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How many dimples are on a golf ball?

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2015-05-27 02:43:21

Most balls on sale today have about 300 to 450 dimples.

There were a few balls having over 500 dimples before. The

record holder was a ball with 1,070 dimples -- 414 larger ones (in

four different sizes) and 656 pinhead-sized ones. All brands of

balls, except one, have even-numbered dimples. The only

odd-numbered ball on market is a ball with 333 dimples.

Officially sanctioned balls are designed to be as symmetrical as

possible. A ball can have six rows of normal dimples on its

equator, and very shallow dimples elsewhere. This asymmetrical

design helps the ball self-adjust its spin-axis during the flight.

The USGA did not sanction it and changed the rules to ban

aerodynamic asymmetrical balls. The ball supplier sued the USGA and

the USGA paid U.S. $1.375 million in an out of court

settlement.

The number of dimples on a golf ball varies, depending on the

manufacturer and may even be different for different models made by

the same manufacturer. The dimples are usually the same size as one

another, but some golf balls have several different sizes of dimple

on the same ball. Any number between 300 and 500 dimples is

reasonable, and 336 is a common number. Not just any number will

do. Golf balls are usually covered with dimples in a spherically

symmetrical way, and for many values of N, it is impossible to

cover the golf ball uniformly without gaps. Symmetry is important

or the ball will wobble or its flight will depend on which part of

the ball is forwards or sideways as the ball spins. You can get an

idea of how to space dimples uniformly around a sphere by thinking

about the "platonic solids" -- the tetrahedron, cube, octahedron,

dodecahedron and icosahedron, and placing a dimple at the corners

of an inscribed platonic solid. Variations on this theme give the

corners of Buckminster Fuller's geodesic domes, and also the

possible symmetrical locations of dimples on a golf ball.

Why does a golf ball have dimples on its

surface?

When a golf ball is flying through the air, it has three forces

on it. Two of them are gravity and drag from the air. In addition,

if the golf ball is spinning, there will be a Magnus force on it

(which may point up or down or either side, depending on how it is

spinning -- the Magnus force cannot point along the flight path of

the ball however -- see our answer on the Magnus force for more

information).

The main goal of making a golf ball go farther however is to

reduce the force of drag as it flies through the air. In general,

turbulence increases drag, because the energy needed to stir the

air up and make it swirl around is energy that the ball has lost.

One might think that a rough ball will induce more turbulence in

the air than a smooth one, but it depends on how fast the ball is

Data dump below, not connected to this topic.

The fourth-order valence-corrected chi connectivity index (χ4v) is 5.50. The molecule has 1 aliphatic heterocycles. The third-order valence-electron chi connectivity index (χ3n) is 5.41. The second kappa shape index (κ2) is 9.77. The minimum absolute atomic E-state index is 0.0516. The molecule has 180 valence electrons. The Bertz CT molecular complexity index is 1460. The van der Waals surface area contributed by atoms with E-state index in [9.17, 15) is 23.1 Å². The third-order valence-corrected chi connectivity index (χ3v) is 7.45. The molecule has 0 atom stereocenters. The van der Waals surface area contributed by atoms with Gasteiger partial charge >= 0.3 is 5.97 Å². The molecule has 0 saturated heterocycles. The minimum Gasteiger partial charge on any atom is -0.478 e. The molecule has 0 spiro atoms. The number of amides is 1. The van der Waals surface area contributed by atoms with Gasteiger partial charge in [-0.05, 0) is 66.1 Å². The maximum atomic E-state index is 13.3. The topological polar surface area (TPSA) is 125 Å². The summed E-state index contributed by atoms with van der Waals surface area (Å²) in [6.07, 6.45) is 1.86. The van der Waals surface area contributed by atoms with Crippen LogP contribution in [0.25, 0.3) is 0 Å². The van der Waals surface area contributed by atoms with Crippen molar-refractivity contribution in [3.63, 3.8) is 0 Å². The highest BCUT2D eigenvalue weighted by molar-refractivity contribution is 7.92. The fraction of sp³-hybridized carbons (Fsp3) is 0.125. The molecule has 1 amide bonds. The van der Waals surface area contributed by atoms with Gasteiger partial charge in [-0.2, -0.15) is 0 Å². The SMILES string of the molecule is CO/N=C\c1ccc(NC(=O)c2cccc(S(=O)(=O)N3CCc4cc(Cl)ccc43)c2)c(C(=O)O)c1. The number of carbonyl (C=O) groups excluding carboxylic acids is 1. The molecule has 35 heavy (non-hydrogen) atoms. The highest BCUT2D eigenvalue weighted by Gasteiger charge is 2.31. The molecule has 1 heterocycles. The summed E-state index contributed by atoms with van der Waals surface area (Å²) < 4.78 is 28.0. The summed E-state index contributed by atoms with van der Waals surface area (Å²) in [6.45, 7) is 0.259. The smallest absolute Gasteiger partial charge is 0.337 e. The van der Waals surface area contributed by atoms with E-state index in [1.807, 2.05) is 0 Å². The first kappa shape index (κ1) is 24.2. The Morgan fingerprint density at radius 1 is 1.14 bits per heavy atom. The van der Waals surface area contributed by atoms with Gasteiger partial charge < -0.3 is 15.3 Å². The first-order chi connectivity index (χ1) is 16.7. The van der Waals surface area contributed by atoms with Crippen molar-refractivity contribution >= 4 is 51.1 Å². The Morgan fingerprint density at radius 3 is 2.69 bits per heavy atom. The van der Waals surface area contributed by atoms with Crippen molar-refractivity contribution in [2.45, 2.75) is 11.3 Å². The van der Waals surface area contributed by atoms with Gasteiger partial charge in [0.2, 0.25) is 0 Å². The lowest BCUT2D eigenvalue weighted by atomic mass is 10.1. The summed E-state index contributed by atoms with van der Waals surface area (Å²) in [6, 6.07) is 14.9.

going. For balls going slowly through a viscous fluid, then the

fluid just moves a bit to the side as the ball passes, and then it

returns more or less to where it was. If the fluid motion is

smooth, we call the motion "laminar", otherwise it is "turbulent."

A ball moving quickly through a fluid like the air will have air

flowing in a laminar fashion in some places and in a turbulent

fashion in others. Directly behind the ball there will be a

turbulent "wake", and surrounding that will be smoothly flowing

air. The whole idea behind reducing the drag is to make the

turbulent wake small.

The air that slides past the ball very close to it is called the

"boundary layer". At the place where the turbulent wake starts is

called "separation of the boundary layer" where the smoothly

flowing air departs from the ball and does not close up behind the

ball nicely but rather swirls around in small vortices. If the

boundary layer can be encouraged to stick to the ball a little

longer, then the turbulent part of the wake can be reduced. It

turns out that adding a little extra turbulence in the boundary

layer itself all over the ball allows the main smoothly-flowing air

currents to stay closer to the ball and delays the separation of

the boundary layer. Some nice pictures of balls in wind tunnel

showing this effect can be found here.

There is also an increase in the Magnus force, giving the ball

some lift when it is spinning in the correct direction. This force

helps keep the ball in the air longer, allowing it to travel

farther.

People have thought of putting dimples on everything from

swimsuits to cars to airplanes. You only get an advantage from

these dimples if the boundary layer can be made to stick longer to

the object. Some cars just have vertical flat ends to them where

the trunk comes down and there is no way to reduce the turbulent

wake of these no matter how dimpled the paint is. And the boundary

layer stays with airplane wings except maybe a bit at the ends

(some gain can be made by putting small rods out on the tips or on

the trailing edges of the wings).


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